Electrical retailer Dixons could be set to finish off its involvement in the success story of Internet service provider Freeserve in the coming weeks by selling its majority stake.
Such a sale -- which could see Freeserve joined to Germany's T-Online or a major media company -- would be just one of several major transitions the ISP is currently undergoing. In the coming months Freeserve will have to battle other online forces for survival as a dominant internet portal.
At the same time, the "free" business model, which revolutionised the British Net-access business when Freeserve popularised it last year, is being threatened by broadband and the imminent arrival of unmetered access, and alternative plans could undermine the ISP's stability.
Dixons Group said it was considering all the options it will have when a one-year lock-in clause covering its remaining holding expires on the day its offspring's year results are announced, currently pencilled in for 27 June.
"These (options) may or may not include a sale or distribution of all or part of (our) holding," it said after the market closed on Monday, in a statement issued in response to press speculation that a move was afoot.
Dixons created Freeserve in 1998 and floated it last July at 150 pence a share. At the time it said it would not sell any shares for around a year. It is freed from that obligation when the results are announced or on 2 August, whichever is the earliest.
A Sunday newspaper reported the company had appointed Goldman Sachs to help Dixons evaluate its options as to a sale.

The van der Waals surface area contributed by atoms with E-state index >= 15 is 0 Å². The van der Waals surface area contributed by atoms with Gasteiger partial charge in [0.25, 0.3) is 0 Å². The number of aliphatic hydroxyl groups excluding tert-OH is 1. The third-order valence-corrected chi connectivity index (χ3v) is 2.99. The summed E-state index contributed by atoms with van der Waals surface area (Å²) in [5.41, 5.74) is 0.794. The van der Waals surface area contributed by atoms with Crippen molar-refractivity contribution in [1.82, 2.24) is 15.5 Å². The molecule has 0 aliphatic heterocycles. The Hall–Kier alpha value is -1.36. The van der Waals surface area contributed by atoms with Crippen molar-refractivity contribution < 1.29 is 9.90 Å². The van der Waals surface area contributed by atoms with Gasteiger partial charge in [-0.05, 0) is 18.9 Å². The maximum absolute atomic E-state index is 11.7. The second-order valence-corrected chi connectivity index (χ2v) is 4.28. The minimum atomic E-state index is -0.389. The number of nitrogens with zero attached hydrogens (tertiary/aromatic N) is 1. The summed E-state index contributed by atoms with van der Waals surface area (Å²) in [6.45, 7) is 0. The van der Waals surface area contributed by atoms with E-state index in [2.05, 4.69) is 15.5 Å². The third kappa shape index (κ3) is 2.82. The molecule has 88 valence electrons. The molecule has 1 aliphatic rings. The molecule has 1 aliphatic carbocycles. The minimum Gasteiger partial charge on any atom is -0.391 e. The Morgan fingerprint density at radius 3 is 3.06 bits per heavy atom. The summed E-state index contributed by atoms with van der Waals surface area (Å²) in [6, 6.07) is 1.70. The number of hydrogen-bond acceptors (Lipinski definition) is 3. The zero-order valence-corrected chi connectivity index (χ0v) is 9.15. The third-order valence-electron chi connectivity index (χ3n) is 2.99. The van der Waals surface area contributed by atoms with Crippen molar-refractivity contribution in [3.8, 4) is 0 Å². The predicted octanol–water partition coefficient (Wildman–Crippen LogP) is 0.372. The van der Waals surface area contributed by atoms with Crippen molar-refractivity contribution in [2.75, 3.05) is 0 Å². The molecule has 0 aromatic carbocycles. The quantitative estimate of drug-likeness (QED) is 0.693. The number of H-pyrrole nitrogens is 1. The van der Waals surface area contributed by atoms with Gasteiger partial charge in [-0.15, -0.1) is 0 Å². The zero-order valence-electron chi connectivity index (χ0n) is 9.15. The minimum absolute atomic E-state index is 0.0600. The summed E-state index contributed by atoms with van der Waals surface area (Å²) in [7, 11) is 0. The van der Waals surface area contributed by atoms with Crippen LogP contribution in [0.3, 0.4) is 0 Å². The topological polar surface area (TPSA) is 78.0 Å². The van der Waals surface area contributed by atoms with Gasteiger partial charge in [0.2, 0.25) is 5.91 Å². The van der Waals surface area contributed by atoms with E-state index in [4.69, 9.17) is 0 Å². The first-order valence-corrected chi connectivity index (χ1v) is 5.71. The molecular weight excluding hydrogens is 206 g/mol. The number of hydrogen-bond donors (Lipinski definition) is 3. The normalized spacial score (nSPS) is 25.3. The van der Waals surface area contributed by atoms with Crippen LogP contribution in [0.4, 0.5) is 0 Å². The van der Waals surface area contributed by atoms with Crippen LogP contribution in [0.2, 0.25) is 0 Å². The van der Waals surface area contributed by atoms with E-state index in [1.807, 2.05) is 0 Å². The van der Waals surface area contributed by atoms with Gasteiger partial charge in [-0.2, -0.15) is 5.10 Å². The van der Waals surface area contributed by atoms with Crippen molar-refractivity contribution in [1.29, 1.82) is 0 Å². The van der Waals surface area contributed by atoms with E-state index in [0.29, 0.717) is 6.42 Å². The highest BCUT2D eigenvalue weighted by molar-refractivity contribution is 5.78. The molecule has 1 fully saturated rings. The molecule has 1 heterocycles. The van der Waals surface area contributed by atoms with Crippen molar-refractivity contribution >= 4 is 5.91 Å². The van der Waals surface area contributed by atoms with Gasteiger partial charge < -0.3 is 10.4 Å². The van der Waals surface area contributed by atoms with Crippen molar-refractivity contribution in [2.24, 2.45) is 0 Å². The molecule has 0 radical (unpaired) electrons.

Industry experts said a change of ownership could be the way forward for Freeserve as it struggles to transform from a "free" ISP (getting its primary revenues from telephone tolls) to a Yahoo!-style portal with e-commerce and advertising revenues.
A link to T-Online, Europe's largest ISP, would provide a steady revenue base while opening up business opportunities. "From a technical or infrastructure angle, it would give [Freeserve] the ability to leverage more bargaining power and service relationships," said Scott Smith, director of European Internet strategies for Yankee Group. "It plays to their strategies in many ways."
Media companies may also be interested in the portal as a venue for distributing their properties online, Smith said.
Freeserve's plan has always been to phase out its dependency on telephone revenues in favour of a portal business model, but despite its prominent brand, the company still faces a struggle in the portal market.
Portals gather a variety of services, such as a search engine and community features, into one place as a way of generating large amounts of user traffic.
"Everyone wants to have the AOL model of converting from an access business to a service business," said Smith. "But there's going to be a limited number of powerful regional portals in Europe. Its main competition is probably from BT."
Smith predicted that clear winners won't emerge for another 18 to 24 months.
Reuters contributed to this report.
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